Monday, October 06, 2008

Making Yourself Write

One of the hardest things about being a writer - at least a fledgling writer - is learning how to put other tasks aside and actually find the time, and motivation, to write.

First: time. There are lots of good books that teach you how to prioritize tasks so that you can achieve your goal. So the first task is to make writing a higher priority than say, doing the laundry. It's not higher than your bill-paying job, as you'd probably like to see some money and you won't be seeing any from your writing for quite some time even if you get a novel published today. But one of the biggest mistakes a writer can make is treating their writing like a hobby rather than a carreer. Writing is work. It's not something you 'tinker' with occasionally as the mood hits you. It's something you need to work on day after day, until you have a novel complete, edited and ready to roll. Even then you're not done. You still need to find an agent or editor willing to work on your behalf to get the book published.

You can find time anywhere - if you plan for it and use it when it rears its head. You can write on the subway, on your lunch break, in the morning or evening. Even if you can only write for 10 minutes a day you'll be writing and you'll be amazed at how much you have at the end of a month.

Stop waiting for the elusive 'perfect day'. You know the one I mean. That day when you'll have no chores to do, no friends calling on the phone, no part-time (or full-time) job calling you in on your day off, no distractions from neighbouring apartments or noisy traffic outside. No kids asking for help with their homework or if they can have a cookie. No spouse demanding time and affection. That day when you'll sit at your computer for 8 hours and simply write. All day. No exceptions. Because naturally when this day comes you won't want to eat. You'll have no need to figit in the computer chair you've just realized isn't as comfortable after 10 minutes as you thought. No desire to get a cup of tea or a snack or a smoke. Nope. You'll be sitting in that chair on your perfect day writing up a storm without interuption.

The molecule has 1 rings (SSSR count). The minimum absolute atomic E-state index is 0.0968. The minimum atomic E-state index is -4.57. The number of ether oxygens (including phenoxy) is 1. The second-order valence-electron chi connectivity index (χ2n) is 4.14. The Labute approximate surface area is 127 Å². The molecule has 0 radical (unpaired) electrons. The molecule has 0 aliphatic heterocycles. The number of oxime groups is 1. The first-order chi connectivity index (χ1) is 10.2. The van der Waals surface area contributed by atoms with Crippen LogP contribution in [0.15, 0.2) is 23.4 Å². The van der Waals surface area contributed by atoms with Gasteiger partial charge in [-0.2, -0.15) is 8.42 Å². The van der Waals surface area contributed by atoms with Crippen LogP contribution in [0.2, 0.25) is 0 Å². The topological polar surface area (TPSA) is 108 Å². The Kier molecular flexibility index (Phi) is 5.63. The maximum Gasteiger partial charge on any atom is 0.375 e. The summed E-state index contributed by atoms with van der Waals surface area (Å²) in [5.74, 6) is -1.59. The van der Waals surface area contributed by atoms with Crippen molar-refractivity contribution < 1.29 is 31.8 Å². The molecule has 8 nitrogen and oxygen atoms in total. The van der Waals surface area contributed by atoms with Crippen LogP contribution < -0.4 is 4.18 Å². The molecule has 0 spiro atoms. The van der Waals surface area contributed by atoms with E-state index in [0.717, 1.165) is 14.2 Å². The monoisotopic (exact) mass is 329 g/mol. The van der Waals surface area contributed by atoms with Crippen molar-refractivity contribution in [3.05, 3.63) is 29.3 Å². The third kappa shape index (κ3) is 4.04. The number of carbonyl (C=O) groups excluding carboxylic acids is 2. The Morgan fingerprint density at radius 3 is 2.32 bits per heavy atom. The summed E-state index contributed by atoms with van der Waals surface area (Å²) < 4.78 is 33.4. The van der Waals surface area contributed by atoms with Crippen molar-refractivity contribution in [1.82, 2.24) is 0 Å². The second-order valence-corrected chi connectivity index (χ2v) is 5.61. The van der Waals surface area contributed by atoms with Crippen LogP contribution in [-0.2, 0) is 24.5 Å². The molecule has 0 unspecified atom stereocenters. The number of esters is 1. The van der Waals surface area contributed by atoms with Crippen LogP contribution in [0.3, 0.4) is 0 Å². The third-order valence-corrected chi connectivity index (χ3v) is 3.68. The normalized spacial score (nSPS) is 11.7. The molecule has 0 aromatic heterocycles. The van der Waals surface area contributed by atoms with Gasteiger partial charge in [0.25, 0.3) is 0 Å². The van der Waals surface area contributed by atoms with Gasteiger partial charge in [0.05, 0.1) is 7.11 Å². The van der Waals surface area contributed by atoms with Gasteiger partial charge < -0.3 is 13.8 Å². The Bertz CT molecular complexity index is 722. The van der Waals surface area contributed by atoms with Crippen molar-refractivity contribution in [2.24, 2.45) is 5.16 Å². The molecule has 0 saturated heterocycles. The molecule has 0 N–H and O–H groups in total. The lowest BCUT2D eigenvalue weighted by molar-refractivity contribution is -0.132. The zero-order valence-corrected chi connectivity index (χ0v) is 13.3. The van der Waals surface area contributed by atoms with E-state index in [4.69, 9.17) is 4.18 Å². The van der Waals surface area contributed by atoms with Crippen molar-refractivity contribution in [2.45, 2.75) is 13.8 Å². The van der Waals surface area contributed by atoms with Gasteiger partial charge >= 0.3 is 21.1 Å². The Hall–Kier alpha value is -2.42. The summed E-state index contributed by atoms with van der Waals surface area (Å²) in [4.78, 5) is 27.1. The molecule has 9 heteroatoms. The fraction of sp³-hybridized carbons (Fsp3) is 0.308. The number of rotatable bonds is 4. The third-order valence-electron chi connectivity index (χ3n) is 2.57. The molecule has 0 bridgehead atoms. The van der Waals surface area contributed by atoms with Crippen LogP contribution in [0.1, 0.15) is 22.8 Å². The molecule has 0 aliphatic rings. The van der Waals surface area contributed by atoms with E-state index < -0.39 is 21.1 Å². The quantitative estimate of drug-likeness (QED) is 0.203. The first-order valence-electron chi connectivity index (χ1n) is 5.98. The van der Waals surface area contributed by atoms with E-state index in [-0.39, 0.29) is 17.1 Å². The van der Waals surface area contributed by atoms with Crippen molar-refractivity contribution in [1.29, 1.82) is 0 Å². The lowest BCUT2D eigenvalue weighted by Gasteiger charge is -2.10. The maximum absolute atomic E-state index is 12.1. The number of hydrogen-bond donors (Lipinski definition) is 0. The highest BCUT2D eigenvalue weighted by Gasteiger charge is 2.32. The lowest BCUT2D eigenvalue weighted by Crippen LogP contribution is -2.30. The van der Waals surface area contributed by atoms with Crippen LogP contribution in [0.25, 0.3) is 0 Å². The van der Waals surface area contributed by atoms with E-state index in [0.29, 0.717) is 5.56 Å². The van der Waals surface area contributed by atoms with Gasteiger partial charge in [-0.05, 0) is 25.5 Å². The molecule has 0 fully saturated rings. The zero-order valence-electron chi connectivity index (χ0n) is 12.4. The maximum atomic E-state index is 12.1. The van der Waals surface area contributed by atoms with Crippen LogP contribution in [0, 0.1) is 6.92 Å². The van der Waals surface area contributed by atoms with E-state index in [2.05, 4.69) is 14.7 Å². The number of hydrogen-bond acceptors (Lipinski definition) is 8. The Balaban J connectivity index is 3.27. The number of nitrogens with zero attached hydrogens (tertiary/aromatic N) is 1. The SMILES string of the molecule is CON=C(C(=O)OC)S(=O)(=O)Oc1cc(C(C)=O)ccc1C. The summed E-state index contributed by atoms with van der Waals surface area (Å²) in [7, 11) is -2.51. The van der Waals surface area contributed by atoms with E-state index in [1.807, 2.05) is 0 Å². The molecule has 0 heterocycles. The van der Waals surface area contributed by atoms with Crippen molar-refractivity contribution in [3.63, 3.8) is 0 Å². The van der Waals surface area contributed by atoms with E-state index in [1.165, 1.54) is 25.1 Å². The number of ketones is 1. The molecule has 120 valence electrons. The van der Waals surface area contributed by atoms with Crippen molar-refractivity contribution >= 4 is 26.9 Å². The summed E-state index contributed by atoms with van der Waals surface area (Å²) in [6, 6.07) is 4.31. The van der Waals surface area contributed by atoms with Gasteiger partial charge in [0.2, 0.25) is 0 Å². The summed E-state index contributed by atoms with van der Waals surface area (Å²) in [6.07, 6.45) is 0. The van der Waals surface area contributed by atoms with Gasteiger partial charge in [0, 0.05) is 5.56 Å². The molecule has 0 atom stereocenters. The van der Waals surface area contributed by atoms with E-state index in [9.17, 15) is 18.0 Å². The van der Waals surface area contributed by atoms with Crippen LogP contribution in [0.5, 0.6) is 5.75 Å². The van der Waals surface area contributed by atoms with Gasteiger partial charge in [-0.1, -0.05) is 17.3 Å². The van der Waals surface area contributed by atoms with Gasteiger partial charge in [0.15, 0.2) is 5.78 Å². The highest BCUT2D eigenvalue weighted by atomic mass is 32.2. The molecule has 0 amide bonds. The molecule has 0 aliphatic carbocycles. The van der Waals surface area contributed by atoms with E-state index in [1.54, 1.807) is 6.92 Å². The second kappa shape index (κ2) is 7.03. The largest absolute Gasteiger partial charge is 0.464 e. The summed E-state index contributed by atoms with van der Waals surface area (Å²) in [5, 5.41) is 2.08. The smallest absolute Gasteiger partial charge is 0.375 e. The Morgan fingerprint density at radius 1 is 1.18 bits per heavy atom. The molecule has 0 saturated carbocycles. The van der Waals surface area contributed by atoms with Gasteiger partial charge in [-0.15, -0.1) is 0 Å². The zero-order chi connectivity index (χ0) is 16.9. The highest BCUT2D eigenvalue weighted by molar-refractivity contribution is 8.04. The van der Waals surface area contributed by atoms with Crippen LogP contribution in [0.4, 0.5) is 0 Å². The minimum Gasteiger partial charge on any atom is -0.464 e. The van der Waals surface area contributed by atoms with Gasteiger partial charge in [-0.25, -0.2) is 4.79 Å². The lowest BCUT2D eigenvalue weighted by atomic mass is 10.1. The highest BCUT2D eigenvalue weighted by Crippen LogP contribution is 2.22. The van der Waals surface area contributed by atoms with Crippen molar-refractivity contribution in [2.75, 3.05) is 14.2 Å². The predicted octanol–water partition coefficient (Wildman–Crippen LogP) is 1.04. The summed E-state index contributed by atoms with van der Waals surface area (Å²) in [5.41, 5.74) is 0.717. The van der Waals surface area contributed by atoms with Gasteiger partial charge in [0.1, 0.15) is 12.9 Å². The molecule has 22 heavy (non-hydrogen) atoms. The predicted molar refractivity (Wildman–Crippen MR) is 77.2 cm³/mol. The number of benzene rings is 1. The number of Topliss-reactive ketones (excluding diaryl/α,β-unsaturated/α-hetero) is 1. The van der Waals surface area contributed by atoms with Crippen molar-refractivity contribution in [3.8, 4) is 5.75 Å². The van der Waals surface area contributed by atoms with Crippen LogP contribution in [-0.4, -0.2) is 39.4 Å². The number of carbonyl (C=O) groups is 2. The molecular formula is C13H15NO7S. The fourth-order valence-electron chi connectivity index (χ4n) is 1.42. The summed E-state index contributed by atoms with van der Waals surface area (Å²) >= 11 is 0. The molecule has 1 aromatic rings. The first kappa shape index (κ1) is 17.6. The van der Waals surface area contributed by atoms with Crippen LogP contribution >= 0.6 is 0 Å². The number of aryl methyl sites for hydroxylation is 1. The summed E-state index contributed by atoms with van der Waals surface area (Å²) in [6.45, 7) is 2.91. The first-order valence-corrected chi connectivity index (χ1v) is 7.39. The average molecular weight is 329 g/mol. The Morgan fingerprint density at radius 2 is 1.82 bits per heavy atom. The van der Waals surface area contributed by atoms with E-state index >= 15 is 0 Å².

Well, some people may be able to accomplish that. It's certainly a goal to work towards - one where you can spend the day writing without being disturbed by the vagaries of life. But for the majority of us, this day simply doesn't exist outside or imaginations.

Which brings up point 2: motivation. It's easy to use the above perfect day as an excuse not to write. It's one of the best procrastination methods since that day will never come. At some point you'll realize this and then have to decide how to really get your novel written.

At Ad Astra this year a self-employed comic book writer explained a great way to do this. PLAN. Plan your time. Plan it so that everything you need to do gets covered. Need time with the kids? Plan it in. Need time to make dinner, work, meet with friends, snuggle on the couch? Plan it in. Just so long as you also plan in writing time it's all good. And plan the writing time second (after your 'real' job). It's a priority, remember. And if it's in your schedule you'll be amazed at how easy it is to keep to it, and get some good writing done. And it's fascinating how much time the day really holds - when it's used wisely. There are so many ways to waste time nowadays. Plan your week wisely and you'll see that you can do it all.

1 comment:

patty said...

i write after my baby is in bed. trying to fit it in while he's awake is next to impossible. you're right! planning takes away the stress of not being able to work on your writing when you know you need to!